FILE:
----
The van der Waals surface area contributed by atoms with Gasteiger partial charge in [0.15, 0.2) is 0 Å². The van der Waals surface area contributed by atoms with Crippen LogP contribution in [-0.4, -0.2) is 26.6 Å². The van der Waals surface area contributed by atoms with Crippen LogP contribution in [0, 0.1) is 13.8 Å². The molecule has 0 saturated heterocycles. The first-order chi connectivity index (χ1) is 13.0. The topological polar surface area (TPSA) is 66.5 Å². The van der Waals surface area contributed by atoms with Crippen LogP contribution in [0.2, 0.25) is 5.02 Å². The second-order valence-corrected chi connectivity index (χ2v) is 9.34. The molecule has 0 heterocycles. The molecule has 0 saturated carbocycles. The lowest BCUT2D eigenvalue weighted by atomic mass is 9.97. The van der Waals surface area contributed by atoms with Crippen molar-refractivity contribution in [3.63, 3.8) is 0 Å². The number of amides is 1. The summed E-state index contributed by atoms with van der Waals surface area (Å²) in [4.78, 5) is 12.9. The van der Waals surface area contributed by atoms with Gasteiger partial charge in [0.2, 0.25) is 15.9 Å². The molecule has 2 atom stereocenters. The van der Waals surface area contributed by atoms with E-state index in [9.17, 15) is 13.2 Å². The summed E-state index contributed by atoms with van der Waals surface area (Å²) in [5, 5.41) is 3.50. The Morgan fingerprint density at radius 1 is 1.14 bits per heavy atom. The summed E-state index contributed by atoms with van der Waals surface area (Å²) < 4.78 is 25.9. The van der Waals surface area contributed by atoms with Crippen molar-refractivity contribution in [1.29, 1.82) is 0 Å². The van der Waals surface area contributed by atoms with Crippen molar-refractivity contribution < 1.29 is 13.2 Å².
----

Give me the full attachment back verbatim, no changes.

The van der Waals surface area contributed by atoms with Gasteiger partial charge in [0.15, 0.2) is 0 Å². The van der Waals surface area contributed by atoms with Crippen LogP contribution in [-0.4, -0.2) is 26.6 Å². The van der Waals surface area contributed by atoms with Crippen LogP contribution in [0, 0.1) is 13.8 Å². The molecule has 0 saturated heterocycles. The first-order chi connectivity index (χ1) is 13.0. The topological polar surface area (TPSA) is 66.5 Å². The van der Waals surface area contributed by atoms with Crippen LogP contribution in [0.2, 0.25) is 5.02 Å². The second-order valence-corrected chi connectivity index (χ2v) is 9.34. The molecule has 0 heterocycles. The molecule has 0 saturated carbocycles. The lowest BCUT2D eigenvalue weighted by atomic mass is 9.97. The van der Waals surface area contributed by atoms with Crippen molar-refractivity contribution in [3.63, 3.8) is 0 Å². The number of amides is 1. The summed E-state index contributed by atoms with van der Waals surface area (Å²) in [4.78, 5) is 12.9. The van der Waals surface area contributed by atoms with Gasteiger partial charge in [0.2, 0.25) is 15.9 Å². The molecule has 2 atom stereocenters. The van der Waals surface area contributed by atoms with E-state index in [9.17, 15) is 13.2 Å². The summed E-state index contributed by atoms with van der Waals surface area (Å²) in [5, 5.41) is 3.50. The Morgan fingerprint density at radius 1 is 1.14 bits per heavy atom. The summed E-state index contributed by atoms with van der Waals surface area (Å²) < 4.78 is 25.9. The van der Waals surface area contributed by atoms with Crippen molar-refractivity contribution in [1.29, 1.82) is 0 Å². The van der Waals surface area contributed by atoms with Crippen molar-refractivity contribution < 1.29 is 13.2 Å².